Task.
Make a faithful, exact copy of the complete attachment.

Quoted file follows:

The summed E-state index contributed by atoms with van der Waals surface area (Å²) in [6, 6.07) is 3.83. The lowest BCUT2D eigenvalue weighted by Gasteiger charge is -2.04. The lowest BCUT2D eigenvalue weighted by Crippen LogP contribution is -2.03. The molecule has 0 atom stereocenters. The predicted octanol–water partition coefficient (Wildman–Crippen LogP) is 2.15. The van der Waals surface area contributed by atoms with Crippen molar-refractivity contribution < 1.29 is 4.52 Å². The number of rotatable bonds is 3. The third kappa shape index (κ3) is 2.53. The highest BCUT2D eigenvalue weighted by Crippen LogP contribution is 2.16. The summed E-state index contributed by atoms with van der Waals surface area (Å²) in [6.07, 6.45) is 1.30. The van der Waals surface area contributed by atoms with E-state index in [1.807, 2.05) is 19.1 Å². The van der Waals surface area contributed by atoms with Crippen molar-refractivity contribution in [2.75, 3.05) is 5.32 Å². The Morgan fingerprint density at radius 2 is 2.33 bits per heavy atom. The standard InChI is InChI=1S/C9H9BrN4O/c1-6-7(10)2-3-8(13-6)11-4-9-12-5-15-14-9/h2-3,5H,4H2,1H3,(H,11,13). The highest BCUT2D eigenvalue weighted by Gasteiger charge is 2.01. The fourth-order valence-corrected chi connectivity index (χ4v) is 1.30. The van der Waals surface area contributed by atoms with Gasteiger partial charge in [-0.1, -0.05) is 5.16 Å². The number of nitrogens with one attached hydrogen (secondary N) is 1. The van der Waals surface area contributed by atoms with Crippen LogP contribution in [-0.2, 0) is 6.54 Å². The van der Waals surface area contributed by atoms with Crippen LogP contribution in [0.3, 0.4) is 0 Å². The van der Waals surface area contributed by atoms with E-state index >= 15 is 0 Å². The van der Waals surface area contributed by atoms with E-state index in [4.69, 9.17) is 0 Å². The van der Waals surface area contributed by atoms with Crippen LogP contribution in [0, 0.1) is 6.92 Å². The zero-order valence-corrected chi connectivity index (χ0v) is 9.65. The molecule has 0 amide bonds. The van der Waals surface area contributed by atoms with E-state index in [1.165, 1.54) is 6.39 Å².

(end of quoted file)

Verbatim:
The summed E-state index contributed by atoms with van der Waals surface area (Å²) in [6, 6.07) is 3.83. The lowest BCUT2D eigenvalue weighted by Gasteiger charge is -2.04. The lowest BCUT2D eigenvalue weighted by Crippen LogP contribution is -2.03. The molecule has 0 atom stereocenters. The predicted octanol–water partition coefficient (Wildman–Crippen LogP) is 2.15. The van der Waals surface area contributed by atoms with Crippen molar-refractivity contribution < 1.29 is 4.52 Å². The number of rotatable bonds is 3. The third kappa shape index (κ3) is 2.53. The highest BCUT2D eigenvalue weighted by Crippen LogP contribution is 2.16. The summed E-state index contributed by atoms with van der Waals surface area (Å²) in [6.07, 6.45) is 1.30. The van der Waals surface area contributed by atoms with E-state index in [1.807, 2.05) is 19.1 Å². The van der Waals surface area contributed by atoms with Crippen molar-refractivity contribution in [2.75, 3.05) is 5.32 Å². The Morgan fingerprint density at radius 2 is 2.33 bits per heavy atom. The standard InChI is InChI=1S/C9H9BrN4O/c1-6-7(10)2-3-8(13-6)11-4-9-12-5-15-14-9/h2-3,5H,4H2,1H3,(H,11,13). The highest BCUT2D eigenvalue weighted by Gasteiger charge is 2.01. The fourth-order valence-corrected chi connectivity index (χ4v) is 1.30. The van der Waals surface area contributed by atoms with Gasteiger partial charge in [-0.1, -0.05) is 5.16 Å². The number of nitrogens with one attached hydrogen (secondary N) is 1. The van der Waals surface area contributed by atoms with Crippen LogP contribution in [-0.2, 0) is 6.54 Å². The van der Waals surface area contributed by atoms with Crippen LogP contribution in [0.3, 0.4) is 0 Å². The van der Waals surface area contributed by atoms with E-state index >= 15 is 0 Å². The van der Waals surface area contributed by atoms with E-state index in [4.69, 9.17) is 0 Å². The van der Waals surface area contributed by atoms with Crippen LogP contribution in [0, 0.1) is 6.92 Å². The zero-order valence-corrected chi connectivity index (χ0v) is 9.65. The molecule has 0 amide bonds. The van der Waals surface area contributed by atoms with E-state index in [1.165, 1.54) is 6.39 Å².